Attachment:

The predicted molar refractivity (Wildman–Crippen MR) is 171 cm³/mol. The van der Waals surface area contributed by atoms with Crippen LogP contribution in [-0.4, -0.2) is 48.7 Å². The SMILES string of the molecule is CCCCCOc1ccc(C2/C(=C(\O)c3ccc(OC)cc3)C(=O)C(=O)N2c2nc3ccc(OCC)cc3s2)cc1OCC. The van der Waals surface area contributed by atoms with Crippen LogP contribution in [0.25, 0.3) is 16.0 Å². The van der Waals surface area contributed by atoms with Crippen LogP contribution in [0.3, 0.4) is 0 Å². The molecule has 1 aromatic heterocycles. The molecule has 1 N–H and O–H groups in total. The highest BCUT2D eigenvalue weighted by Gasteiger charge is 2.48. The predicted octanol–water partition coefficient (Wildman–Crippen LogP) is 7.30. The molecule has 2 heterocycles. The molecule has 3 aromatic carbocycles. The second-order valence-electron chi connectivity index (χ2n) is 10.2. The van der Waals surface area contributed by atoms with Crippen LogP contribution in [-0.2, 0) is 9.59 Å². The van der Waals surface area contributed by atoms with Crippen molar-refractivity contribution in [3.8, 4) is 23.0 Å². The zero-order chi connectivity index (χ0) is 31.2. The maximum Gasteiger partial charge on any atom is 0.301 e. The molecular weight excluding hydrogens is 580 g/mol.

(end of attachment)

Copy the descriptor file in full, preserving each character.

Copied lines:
The predicted molar refractivity (Wildman–Crippen MR) is 171 cm³/mol. The van der Waals surface area contributed by atoms with Crippen LogP contribution in [-0.4, -0.2) is 48.7 Å². The SMILES string of the molecule is CCCCCOc1ccc(C2/C(=C(\O)c3ccc(OC)cc3)C(=O)C(=O)N2c2nc3ccc(OCC)cc3s2)cc1OCC. The van der Waals surface area contributed by atoms with Crippen LogP contribution in [0.25, 0.3) is 16.0 Å². The van der Waals surface area contributed by atoms with Crippen LogP contribution in [0.3, 0.4) is 0 Å². The molecule has 1 aromatic heterocycles. The molecule has 1 N–H and O–H groups in total. The highest BCUT2D eigenvalue weighted by Gasteiger charge is 2.48. The predicted octanol–water partition coefficient (Wildman–Crippen LogP) is 7.30. The molecule has 2 heterocycles. The molecule has 3 aromatic carbocycles. The second-order valence-electron chi connectivity index (χ2n) is 10.2. The van der Waals surface area contributed by atoms with Crippen LogP contribution in [-0.2, 0) is 9.59 Å². The van der Waals surface area contributed by atoms with Crippen molar-refractivity contribution in [3.8, 4) is 23.0 Å². The zero-order chi connectivity index (χ0) is 31.2. The maximum Gasteiger partial charge on any atom is 0.301 e. The molecular weight excluding hydrogens is 580 g/mol.